Four cases of Rabies have been discovered this week in Larimer County. According to a Larimer County Health Advisory, these cases bring the number to five for 2013, four skunks and one raccoon. “Terrestrial” or land animal Rabies was first reported last May in our area and appears to be here to stay. Anyone seeing an animal that is acting strangely, especially a skunk, raccoon, or bat should keep a safe distance and call Larimer County Animal Control (970)226-3647. Please protect your pets by keeping their Rabies vaccination up to date. Rabies is caused by a virus that is usually spread through the saliva of an infected animal. Although human cases are rare in the US, upwards of 50,000 people worldwide die annually from Rabies. Once transmitted, the virus travels up the peripheral nerves to the central nervous system and then to the salivary glands. Infected animals may behave erratically, sometimes becoming more aggressive or biting unexpectedly. Once the virus reaches the central nervous system, treatment has a very low success rate. Prevention is the key: avoidance of abnormally behaving animals, and vaccination of pets. For more information: http://larimer.org/health or call Raintree Animal Hospital (970)482-1987. Howard T. Robinson DVM
For 2013 the AKC reported that Golden Retrievers are the 3rd most popular pure dog breed. Their popularity comes with good reason. Goldens are extremely good- natured and because they have been bred to work closely alongside a hunter, they love to be close to their human, preferable in direct contact. The Golden’s origin lies in Scotland in the mid 1700s. As firearms became more accurate, birds could be hunted at a greater distance and a dog was needed to retrieve them. Refinements led to the ultimate hunting dog, powerful and highly trainable. The Golden Retriever was recognized by the Kennel Club of England in 1902 and the AKC in 1925. Golden Retrievers are an excellent choice for families with children and active adults due to their friendly temperament and high exercise requirement. One health concern is that they are somewhat disposed to cancer as they get older. Colorado State University is currently conducting a long term study of Golden retrievers, looking at health over their entire lifetime. The study will help find useful information about the incidence of cancer and other diseases and possible contributing factors. For more information, contact Raintree Animal Hospital or Colorado State University.
Mitch Seavey became the oldest musher to win the “Last Great Race.” Seavey is 53
years old. Jeff King held the oldest winning musher mark previously, winning in the
year 2006 at age 50. Mitch’s team led by Tanner crossed the finish line at 10:39 pm local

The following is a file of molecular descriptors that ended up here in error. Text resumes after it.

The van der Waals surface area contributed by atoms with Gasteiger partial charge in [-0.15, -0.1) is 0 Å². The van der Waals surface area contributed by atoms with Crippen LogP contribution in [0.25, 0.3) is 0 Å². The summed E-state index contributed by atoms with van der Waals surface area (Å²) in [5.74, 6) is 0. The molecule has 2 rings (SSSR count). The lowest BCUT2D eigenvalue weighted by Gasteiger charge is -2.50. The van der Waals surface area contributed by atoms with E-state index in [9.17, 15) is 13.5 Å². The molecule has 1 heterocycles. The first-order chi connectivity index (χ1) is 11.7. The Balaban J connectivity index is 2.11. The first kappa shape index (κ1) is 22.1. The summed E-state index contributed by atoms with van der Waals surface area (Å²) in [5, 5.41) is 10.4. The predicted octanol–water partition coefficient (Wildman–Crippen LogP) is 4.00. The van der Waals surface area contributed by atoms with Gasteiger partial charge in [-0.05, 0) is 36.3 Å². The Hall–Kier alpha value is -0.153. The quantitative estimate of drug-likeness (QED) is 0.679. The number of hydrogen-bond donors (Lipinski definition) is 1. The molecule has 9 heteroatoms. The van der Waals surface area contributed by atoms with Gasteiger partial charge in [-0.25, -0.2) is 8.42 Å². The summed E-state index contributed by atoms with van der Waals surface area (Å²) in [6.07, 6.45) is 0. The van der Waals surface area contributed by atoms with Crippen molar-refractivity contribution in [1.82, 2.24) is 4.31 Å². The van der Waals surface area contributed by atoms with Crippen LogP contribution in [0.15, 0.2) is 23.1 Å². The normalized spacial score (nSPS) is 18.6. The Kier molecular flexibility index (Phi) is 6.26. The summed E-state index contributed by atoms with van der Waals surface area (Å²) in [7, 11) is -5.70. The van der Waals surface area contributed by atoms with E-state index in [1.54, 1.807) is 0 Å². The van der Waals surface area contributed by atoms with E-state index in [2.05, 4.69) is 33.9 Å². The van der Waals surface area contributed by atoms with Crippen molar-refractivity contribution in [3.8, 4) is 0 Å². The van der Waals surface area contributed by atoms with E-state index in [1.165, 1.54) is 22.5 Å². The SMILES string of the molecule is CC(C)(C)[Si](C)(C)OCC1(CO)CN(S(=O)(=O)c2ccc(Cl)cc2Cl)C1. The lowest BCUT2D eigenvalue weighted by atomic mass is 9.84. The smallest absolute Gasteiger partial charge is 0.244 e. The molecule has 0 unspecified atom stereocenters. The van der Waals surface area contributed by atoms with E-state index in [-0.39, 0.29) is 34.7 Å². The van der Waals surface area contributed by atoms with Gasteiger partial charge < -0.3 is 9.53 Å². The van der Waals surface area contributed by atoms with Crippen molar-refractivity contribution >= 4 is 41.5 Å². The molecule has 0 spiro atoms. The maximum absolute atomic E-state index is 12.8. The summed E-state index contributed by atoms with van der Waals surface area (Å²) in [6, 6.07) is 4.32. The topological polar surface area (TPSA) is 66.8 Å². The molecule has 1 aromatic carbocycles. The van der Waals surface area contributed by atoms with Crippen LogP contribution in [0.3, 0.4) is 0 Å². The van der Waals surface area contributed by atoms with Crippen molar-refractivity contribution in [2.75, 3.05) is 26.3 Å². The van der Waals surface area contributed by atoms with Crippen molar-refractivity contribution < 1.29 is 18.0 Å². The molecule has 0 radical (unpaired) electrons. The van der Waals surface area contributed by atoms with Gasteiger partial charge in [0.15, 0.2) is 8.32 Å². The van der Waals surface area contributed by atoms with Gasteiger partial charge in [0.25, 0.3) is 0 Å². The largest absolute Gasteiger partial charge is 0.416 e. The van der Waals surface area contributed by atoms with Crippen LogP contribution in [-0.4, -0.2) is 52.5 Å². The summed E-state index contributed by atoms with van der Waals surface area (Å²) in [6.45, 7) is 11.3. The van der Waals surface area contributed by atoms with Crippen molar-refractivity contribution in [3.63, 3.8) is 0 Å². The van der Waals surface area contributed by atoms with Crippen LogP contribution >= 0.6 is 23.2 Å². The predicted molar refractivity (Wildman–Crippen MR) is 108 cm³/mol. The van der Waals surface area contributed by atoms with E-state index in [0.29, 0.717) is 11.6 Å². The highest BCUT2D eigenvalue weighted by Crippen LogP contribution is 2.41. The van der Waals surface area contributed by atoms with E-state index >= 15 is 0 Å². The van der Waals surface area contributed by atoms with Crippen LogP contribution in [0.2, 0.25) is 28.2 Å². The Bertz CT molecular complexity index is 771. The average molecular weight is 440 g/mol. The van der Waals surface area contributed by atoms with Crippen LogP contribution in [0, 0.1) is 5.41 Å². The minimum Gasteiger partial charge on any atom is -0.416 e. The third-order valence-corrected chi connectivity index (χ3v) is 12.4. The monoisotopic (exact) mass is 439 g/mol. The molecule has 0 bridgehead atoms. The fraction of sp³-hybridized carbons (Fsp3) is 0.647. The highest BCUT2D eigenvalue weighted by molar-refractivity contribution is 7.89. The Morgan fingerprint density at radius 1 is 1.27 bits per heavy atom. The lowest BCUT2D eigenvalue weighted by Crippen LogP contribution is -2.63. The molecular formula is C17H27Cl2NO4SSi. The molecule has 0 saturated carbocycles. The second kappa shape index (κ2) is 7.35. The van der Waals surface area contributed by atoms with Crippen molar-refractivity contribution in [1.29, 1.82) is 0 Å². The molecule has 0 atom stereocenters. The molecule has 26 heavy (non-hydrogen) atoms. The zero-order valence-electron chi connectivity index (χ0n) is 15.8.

time after 9 days 7 ½ hours of running. The win makes it a repeat for the Seavey family,
Mitch’s son Dallas won last year as the race’s youngest champ. This years’s race was
a close one, Ally Zirkle was just 24 minutes behind to finish second. After finishing,
both mushers immediately praised, petted, and tended to their dogs. There are 26 (or 27
depending on the route) check points where the dogs are checked by veterinarians. Each
team must take one 24 hour mandatory rest, and two 8 hours rest breaks. Ally credited
Mitch’s strategy for resting his dogs as a major factor in his win. Four time winner
Lance Mackey led about half way through the race but later fell back. Mackey, a cancer
survivor, and true character, was followed by a film crew in this year’s race. That should
be an interesting documentary when it shows.
The Iditarod is widely known as the last great race. Sled dogs race from Anchorage to Nome, Alaska. The race commemorates the 1925 serum run in which vaccine was carried nearly 700 miles by dogsled to help ward off a Diptheria epidemic. Twenty mushers and 100 dogs relayed to get the vaccine to where it was needed through temperatures of -30 degrees F and wind chill of -85F.
Gunnar Kassen ran the final leg into Nome with Balto, a Siberian Husky, leading his team. The two became celebrities and Balto has a statue in Central Park, New York City. Some controversy surround this as Leonhard Seppala whose dog team was lead by Togo actually ran the serum the farthest, through the most treacherous miles. Togo was 12 years old at the time and although considered small for a sled dog became a true American hero.
Sled dogs are true athletes and love to pull and race. The canine participants have mandatory rest breaks and are monitored by veterinarians throughout the race.
This year’s race begins March 2 and should last 8 – 10 days. Four time winner Lance Mackey and last year’s winner Dallas Seavey, the younger person ever to win the race will be among the participants.
May the best dogs win!